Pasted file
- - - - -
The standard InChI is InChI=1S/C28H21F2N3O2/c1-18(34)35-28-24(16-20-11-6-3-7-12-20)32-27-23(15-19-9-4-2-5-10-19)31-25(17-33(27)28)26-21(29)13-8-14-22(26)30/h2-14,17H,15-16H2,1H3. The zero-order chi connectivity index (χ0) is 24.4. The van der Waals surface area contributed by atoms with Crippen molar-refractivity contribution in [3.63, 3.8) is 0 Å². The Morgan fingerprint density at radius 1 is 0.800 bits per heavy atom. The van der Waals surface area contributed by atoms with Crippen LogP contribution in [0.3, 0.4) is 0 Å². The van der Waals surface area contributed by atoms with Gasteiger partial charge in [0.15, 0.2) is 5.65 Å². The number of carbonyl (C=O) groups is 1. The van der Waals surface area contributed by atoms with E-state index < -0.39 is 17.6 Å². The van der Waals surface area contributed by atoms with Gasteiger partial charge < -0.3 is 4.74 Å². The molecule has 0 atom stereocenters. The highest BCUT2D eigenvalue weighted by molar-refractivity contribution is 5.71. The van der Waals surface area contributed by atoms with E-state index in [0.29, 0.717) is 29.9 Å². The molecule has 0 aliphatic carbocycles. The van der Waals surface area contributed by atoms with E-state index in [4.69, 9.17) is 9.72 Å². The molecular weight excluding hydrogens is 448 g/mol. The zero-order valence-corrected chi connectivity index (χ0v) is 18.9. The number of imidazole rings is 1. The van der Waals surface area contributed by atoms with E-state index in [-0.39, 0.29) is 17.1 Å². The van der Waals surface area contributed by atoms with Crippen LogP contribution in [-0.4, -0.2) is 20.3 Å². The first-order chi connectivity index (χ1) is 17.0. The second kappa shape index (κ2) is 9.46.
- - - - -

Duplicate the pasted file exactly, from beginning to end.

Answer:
The standard InChI is InChI=1S/C28H21F2N3O2/c1-18(34)35-28-24(16-20-11-6-3-7-12-20)32-27-23(15-19-9-4-2-5-10-19)31-25(17-33(27)28)26-21(29)13-8-14-22(26)30/h2-14,17H,15-16H2,1H3. The zero-order chi connectivity index (χ0) is 24.4. The van der Waals surface area contributed by atoms with Crippen molar-refractivity contribution in [3.63, 3.8) is 0 Å². The Morgan fingerprint density at radius 1 is 0.800 bits per heavy atom. The van der Waals surface area contributed by atoms with Crippen LogP contribution in [0.3, 0.4) is 0 Å². The van der Waals surface area contributed by atoms with Gasteiger partial charge in [0.15, 0.2) is 5.65 Å². The number of carbonyl (C=O) groups is 1. The van der Waals surface area contributed by atoms with E-state index < -0.39 is 17.6 Å². The van der Waals surface area contributed by atoms with Gasteiger partial charge < -0.3 is 4.74 Å². The molecule has 0 atom stereocenters. The highest BCUT2D eigenvalue weighted by molar-refractivity contribution is 5.71. The van der Waals surface area contributed by atoms with E-state index in [0.29, 0.717) is 29.9 Å². The molecule has 0 aliphatic carbocycles. The van der Waals surface area contributed by atoms with E-state index in [4.69, 9.17) is 9.72 Å². The molecular weight excluding hydrogens is 448 g/mol. The zero-order valence-corrected chi connectivity index (χ0v) is 18.9. The number of imidazole rings is 1. The van der Waals surface area contributed by atoms with E-state index in [-0.39, 0.29) is 17.1 Å². The van der Waals surface area contributed by atoms with Crippen LogP contribution in [-0.4, -0.2) is 20.3 Å². The first-order chi connectivity index (χ1) is 17.0. The second kappa shape index (κ2) is 9.46.